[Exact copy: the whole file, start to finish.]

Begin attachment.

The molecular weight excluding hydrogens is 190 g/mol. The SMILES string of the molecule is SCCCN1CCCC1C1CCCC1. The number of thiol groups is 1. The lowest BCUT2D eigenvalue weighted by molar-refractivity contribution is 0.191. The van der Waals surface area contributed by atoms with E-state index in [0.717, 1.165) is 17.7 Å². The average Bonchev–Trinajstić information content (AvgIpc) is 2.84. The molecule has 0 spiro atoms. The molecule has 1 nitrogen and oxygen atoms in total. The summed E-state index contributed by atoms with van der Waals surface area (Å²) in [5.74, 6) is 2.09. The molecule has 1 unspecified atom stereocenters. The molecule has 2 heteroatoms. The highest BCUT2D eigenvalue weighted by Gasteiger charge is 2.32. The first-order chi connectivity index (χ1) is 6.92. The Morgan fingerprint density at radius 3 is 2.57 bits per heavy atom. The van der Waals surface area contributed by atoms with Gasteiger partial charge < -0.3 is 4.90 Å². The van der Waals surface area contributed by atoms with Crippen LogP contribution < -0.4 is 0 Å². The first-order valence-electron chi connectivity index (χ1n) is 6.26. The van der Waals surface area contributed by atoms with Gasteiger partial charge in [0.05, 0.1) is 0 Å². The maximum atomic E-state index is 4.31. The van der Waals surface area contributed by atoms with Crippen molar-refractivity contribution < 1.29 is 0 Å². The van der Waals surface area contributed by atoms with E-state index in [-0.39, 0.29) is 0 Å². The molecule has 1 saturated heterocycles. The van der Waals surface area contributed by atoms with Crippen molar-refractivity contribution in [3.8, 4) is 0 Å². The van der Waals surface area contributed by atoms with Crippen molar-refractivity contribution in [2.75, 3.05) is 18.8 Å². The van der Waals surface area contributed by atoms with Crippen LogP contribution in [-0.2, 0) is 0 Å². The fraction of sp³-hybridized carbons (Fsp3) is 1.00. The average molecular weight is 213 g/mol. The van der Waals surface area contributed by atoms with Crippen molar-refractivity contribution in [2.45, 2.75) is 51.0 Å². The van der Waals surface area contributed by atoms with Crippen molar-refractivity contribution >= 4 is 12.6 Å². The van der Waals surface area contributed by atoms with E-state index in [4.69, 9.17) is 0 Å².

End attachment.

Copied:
The molecular weight excluding hydrogens is 190 g/mol. The SMILES string of the molecule is SCCCN1CCCC1C1CCCC1. The number of thiol groups is 1. The lowest BCUT2D eigenvalue weighted by molar-refractivity contribution is 0.191. The van der Waals surface area contributed by atoms with E-state index in [0.717, 1.165) is 17.7 Å². The average Bonchev–Trinajstić information content (AvgIpc) is 2.84. The molecule has 0 spiro atoms. The molecule has 1 nitrogen and oxygen atoms in total. The summed E-state index contributed by atoms with van der Waals surface area (Å²) in [5.74, 6) is 2.09. The molecule has 1 unspecified atom stereocenters. The molecule has 2 heteroatoms. The highest BCUT2D eigenvalue weighted by Gasteiger charge is 2.32. The first-order chi connectivity index (χ1) is 6.92. The Morgan fingerprint density at radius 3 is 2.57 bits per heavy atom. The van der Waals surface area contributed by atoms with Gasteiger partial charge < -0.3 is 4.90 Å². The van der Waals surface area contributed by atoms with Crippen LogP contribution < -0.4 is 0 Å². The first-order valence-electron chi connectivity index (χ1n) is 6.26. The van der Waals surface area contributed by atoms with Gasteiger partial charge in [0.05, 0.1) is 0 Å². The maximum atomic E-state index is 4.31. The van der Waals surface area contributed by atoms with Crippen molar-refractivity contribution < 1.29 is 0 Å². The van der Waals surface area contributed by atoms with E-state index in [-0.39, 0.29) is 0 Å². The molecule has 1 saturated heterocycles. The van der Waals surface area contributed by atoms with Crippen molar-refractivity contribution in [3.8, 4) is 0 Å². The van der Waals surface area contributed by atoms with Crippen molar-refractivity contribution in [2.75, 3.05) is 18.8 Å². The van der Waals surface area contributed by atoms with Crippen LogP contribution in [-0.2, 0) is 0 Å². The fraction of sp³-hybridized carbons (Fsp3) is 1.00. The average molecular weight is 213 g/mol. The van der Waals surface area contributed by atoms with Crippen molar-refractivity contribution in [2.45, 2.75) is 51.0 Å². The van der Waals surface area contributed by atoms with Crippen molar-refractivity contribution >= 4 is 12.6 Å². The van der Waals surface area contributed by atoms with E-state index in [4.69, 9.17) is 0 Å².